Westwood’s Iranian bookstore Ketab Corp. closed its doors last week after 36 years in business.
The shop on Westwood Boulevard held roughly 85% Persian titles as well as books in English about Iran, said owner Bijan Khalili, who in a phone call described his customer base as “Persians and those Americans that are interested in Persian culture” in a phone call.
Ketab Corp. proudly stocked censored titles on a shelf marked “books prohibited in Iran,” such as those by celebrated Iranian poet Forugh Farrokhzad.
“Reading books is a human right,” Khalili told Public Radio International in an August interview.
Khalili opened Ketab Corp. in January 1981, just 40 days after immigrating to the U.S. In a 2015 interview with The Times, Khalili revealed that he had been imprisoned in Iran in 1980 following the revolution.
“I was kept there for 11 days, and that’s enough time for anyone to reconsider a few things in life,” he told The Times. When Khalili fled to the U.S. less than a year later, he took 10 of his favorite books with him.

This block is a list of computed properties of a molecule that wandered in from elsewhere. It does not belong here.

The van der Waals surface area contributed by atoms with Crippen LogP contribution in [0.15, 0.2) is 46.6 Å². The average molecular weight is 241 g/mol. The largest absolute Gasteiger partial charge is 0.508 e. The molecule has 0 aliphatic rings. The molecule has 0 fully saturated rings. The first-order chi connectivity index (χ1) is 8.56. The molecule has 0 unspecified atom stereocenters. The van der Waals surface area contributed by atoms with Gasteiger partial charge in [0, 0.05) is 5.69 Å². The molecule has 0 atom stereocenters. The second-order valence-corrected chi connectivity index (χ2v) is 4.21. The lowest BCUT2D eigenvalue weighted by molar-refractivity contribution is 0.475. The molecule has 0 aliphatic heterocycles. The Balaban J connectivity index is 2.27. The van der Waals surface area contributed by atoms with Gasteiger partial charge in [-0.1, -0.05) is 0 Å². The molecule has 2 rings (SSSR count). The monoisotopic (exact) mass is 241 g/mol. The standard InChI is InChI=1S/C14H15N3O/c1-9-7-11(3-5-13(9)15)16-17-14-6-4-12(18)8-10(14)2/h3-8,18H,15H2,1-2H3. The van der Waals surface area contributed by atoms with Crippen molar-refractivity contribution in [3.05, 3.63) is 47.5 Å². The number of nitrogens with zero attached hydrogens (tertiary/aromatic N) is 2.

“One of them was ‘Les Misérables’ by Victor Hugo,” he said. “I had it from my childhood.”
As for why the store is closing, Khalili said “the new generation does not speak Farsi, does not read Farsi,” he explained, and went on to break it down in no uncertain terms.
“Very simple,” he said. “I rent. No parking. Amazon.”
Ketab Corp. will continue selling books online via its website, which is in both English and Farsi.